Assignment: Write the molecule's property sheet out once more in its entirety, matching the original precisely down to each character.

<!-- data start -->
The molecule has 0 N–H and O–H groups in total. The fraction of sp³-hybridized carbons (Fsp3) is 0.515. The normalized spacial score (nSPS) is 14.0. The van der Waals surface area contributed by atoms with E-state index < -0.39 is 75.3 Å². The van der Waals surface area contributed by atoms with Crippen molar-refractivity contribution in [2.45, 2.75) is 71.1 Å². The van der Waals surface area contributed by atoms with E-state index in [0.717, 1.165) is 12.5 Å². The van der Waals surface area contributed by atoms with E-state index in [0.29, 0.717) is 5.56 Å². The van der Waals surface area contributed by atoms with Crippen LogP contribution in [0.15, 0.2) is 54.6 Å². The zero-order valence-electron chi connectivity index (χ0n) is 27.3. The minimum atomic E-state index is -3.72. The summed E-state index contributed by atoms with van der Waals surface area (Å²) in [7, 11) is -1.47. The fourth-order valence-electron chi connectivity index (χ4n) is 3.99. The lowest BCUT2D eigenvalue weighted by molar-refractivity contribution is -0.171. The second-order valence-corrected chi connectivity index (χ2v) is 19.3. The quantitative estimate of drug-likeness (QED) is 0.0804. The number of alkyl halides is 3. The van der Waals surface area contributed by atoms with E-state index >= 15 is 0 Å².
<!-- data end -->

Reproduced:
The molecule has 0 N–H and O–H groups in total. The fraction of sp³-hybridized carbons (Fsp3) is 0.515. The normalized spacial score (nSPS) is 14.0. The van der Waals surface area contributed by atoms with E-state index < -0.39 is 75.3 Å². The van der Waals surface area contributed by atoms with Crippen molar-refractivity contribution in [2.45, 2.75) is 71.1 Å². The van der Waals surface area contributed by atoms with E-state index in [0.717, 1.165) is 12.5 Å². The van der Waals surface area contributed by atoms with E-state index in [0.29, 0.717) is 5.56 Å². The van der Waals surface area contributed by atoms with Crippen LogP contribution in [0.15, 0.2) is 54.6 Å². The zero-order valence-electron chi connectivity index (χ0n) is 27.3. The minimum atomic E-state index is -3.72. The summed E-state index contributed by atoms with van der Waals surface area (Å²) in [7, 11) is -1.47. The fourth-order valence-electron chi connectivity index (χ4n) is 3.99. The lowest BCUT2D eigenvalue weighted by molar-refractivity contribution is -0.171. The second-order valence-corrected chi connectivity index (χ2v) is 19.3. The quantitative estimate of drug-likeness (QED) is 0.0804. The number of alkyl halides is 3. The van der Waals surface area contributed by atoms with E-state index >= 15 is 0 Å².